(Hat tip — the Daily Dish)

March 13, 2009

Obama’s popularity numbers

Filed under: Politics — Tags: , , , , — David Kirkpatrick @ 6:38 pm

Nate Silver at 538 takes on an od-ed from the Wall Street Journal today. Looks like the WSJ conclusion isn’t borne out by the actual numbers.

From the link:

This is the first paragraph of a commentary by Doug Schoen and Scott Rasmussen in today’s Wall Street Journal:

It is simply wrong for commentators to continue to focus on President Barack Obama’s high levels of popularity, and to conclude that these are indicative of high levels of public confidence in the work of his administration. Indeed, a detailed look at recent survey data shows that the opposite is most likely true. The American people are coming to express increasingly significant doubts about his initiatives, and most likely support a different agenda and different policies from those that the Obama administration has advanced.

Scott is an extremely fair-minded guy and someone whom we have partnered with in the past. I don’t know Doug Schoen, other than that he’s Mark Penn’s business partner. In any event, I think their lede is just wrong. Barack Obama’s Gallup approval ratings, as of this afternoon, are 62 percent approve and 27 percent disapprove. Those are pretty good scores. The average of all Gallup approval ratings taken for all Presidents, going all the way back to 1937, is 54.9 percent approve and 35.2 percent disapprove; Obama is about 8 points ahead of those numbers on either side. He is notably more popular than an American president usually is, and it would therefore stand to reason that he has proportionately more power than average to advance his agenda. It is not wrong for commentators to notate this fact.

January 16, 2009

Bush 43’s approval ratings …

Filed under: Politics — Tags: , , — David Kirkpatrick @ 5:28 pm

… in a chart. I think if that were a profit chart, the CEO-in-chief would get the axe long before now.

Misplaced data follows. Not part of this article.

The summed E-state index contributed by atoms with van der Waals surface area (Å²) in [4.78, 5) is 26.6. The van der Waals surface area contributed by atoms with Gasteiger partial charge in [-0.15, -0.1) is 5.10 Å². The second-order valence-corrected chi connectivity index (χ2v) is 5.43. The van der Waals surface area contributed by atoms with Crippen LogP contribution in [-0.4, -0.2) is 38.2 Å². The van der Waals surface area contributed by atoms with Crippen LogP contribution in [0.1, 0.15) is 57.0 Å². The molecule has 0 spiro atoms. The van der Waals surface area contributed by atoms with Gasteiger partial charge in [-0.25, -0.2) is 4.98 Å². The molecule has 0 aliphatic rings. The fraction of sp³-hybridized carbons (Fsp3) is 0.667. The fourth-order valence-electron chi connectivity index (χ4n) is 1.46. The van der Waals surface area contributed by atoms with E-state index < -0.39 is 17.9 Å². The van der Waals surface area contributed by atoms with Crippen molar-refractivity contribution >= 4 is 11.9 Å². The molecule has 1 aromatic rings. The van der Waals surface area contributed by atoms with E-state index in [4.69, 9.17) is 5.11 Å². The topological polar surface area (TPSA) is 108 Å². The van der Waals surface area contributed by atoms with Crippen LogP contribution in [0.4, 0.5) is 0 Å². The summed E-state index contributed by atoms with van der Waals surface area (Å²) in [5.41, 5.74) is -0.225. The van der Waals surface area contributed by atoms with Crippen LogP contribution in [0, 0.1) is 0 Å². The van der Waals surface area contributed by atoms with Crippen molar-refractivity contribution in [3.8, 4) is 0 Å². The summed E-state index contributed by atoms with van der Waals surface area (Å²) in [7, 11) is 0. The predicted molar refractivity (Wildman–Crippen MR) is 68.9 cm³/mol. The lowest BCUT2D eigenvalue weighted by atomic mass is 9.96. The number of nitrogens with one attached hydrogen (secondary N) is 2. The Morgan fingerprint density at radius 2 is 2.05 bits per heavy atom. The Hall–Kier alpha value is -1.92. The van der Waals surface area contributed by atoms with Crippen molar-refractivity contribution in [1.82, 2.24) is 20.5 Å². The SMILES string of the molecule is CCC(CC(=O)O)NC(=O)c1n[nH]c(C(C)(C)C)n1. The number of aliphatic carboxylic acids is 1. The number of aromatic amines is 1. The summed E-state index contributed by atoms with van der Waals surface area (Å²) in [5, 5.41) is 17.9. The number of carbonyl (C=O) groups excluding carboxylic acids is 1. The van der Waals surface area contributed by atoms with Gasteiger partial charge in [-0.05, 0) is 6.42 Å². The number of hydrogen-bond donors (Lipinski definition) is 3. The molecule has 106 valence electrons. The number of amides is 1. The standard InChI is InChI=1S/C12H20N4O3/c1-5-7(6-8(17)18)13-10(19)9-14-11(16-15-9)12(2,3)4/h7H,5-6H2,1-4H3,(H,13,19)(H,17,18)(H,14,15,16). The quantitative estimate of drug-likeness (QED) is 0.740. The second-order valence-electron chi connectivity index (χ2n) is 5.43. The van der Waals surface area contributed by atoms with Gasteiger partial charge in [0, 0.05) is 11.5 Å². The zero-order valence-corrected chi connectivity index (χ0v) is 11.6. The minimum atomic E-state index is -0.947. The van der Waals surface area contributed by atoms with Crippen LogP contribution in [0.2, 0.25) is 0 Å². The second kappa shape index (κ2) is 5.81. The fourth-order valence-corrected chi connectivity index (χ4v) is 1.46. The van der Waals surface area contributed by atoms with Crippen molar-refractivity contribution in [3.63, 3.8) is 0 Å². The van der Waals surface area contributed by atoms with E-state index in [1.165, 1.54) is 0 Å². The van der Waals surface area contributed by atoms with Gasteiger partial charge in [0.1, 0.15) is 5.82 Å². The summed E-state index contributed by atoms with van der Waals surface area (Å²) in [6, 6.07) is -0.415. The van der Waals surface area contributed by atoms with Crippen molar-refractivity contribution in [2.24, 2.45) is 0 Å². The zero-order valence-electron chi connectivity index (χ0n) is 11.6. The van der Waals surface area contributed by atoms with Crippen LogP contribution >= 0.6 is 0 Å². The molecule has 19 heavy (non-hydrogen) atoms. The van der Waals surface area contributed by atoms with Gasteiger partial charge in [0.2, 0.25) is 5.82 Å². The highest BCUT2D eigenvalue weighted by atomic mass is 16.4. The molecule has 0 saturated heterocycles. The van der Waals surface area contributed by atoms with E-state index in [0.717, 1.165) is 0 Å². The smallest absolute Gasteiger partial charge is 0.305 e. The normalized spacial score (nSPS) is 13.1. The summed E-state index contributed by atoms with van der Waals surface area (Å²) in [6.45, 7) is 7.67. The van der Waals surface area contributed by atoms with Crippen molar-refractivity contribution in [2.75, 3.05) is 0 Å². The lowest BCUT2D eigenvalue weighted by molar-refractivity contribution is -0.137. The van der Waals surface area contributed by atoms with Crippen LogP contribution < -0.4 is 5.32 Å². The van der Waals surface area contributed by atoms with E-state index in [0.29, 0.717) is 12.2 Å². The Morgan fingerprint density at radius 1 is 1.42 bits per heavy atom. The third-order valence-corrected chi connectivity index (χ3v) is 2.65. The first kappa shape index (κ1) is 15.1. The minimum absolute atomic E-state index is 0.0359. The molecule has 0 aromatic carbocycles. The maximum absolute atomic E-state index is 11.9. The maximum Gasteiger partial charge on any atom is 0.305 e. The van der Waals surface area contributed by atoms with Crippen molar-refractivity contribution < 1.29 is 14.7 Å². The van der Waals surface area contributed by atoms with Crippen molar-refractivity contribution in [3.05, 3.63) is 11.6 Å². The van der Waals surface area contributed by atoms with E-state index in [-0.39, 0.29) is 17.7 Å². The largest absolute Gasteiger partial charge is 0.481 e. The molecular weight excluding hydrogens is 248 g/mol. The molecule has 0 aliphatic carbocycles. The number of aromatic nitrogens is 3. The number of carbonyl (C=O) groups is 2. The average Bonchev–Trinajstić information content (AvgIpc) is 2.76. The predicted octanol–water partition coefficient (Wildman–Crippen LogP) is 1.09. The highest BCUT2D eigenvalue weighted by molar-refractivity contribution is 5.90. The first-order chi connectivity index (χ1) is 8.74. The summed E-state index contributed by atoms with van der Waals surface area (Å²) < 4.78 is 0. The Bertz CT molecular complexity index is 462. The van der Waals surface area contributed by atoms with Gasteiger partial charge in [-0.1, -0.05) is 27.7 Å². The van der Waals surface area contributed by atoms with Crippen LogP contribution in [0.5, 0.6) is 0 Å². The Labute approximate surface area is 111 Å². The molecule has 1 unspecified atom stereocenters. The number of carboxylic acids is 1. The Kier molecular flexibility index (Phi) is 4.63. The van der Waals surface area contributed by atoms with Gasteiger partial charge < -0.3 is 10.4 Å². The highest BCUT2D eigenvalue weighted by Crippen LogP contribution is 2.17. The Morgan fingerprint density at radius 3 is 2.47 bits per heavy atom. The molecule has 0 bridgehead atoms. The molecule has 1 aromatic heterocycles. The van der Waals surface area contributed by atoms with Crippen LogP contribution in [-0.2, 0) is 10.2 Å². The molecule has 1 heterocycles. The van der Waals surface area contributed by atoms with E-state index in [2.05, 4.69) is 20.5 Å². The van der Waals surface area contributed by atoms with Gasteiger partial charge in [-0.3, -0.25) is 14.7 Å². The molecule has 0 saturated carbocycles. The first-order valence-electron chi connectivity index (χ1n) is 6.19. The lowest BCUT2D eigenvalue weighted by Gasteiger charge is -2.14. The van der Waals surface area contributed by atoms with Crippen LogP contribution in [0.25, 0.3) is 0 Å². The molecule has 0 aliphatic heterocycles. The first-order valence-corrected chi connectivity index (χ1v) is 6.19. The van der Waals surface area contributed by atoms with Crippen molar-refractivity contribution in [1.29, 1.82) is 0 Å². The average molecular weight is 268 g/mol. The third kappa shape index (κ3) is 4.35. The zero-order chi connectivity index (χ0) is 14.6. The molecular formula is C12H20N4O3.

George W. Bush's approval ratings over his two terms.

George W. Bush's approval ratings over his two terms.

September 23, 2008

Bush 43 approval rating into teens

Filed under: et.al., Media, Politics — Tags: , , , , — David Kirkpatrick @ 12:52 am

He’s now at 19% overall.

From the link:

Overall, 19% of Americans say that they approve of the way George W. Bush is handling his job as president, 76% disapprove, and 5% are undecided.

Bush job approval Approve Disapprove Undecided
 
Sep 2008 19% 76% 5%
Aug 2008 30% 64% 6%
Jul 2008 21% 72% 7%
Jun 2008 25% 71% 4%
May 2008 28% 69% 3%
Apr 2008 22% 72% 6%
Mar 2008 24% 75% 1%
Feb 2008 19% 77% 4%
Jan 2008 34% 59% 7%
Dec 2007 32% 66% 2%
Nov 2007 31% 64% 5%
Oct 2007 25% 67% 8%
Sep 2007 34% 60% 6%

Among Republicans (33% of adults registered to vote in the survey), 48% approve of the way Bush is handling his job and 46% disapprove. Among Democrats (40% of adults registered to vote in the survey), 3% approve and 95% disapprove of the way Bush is handling his job. Among independents (27% of adults registered to vote in the survey), 8% approve and 87% disapprove of the way Bush is handling his job as president.

Overall, 17% of Americans say that they approve of the way George W. Bush is handling the economy, 78% disapprove, and 5% are undecided. Among registered voters, 18% approve and 78% disapprove of the way Bush is handling the economy.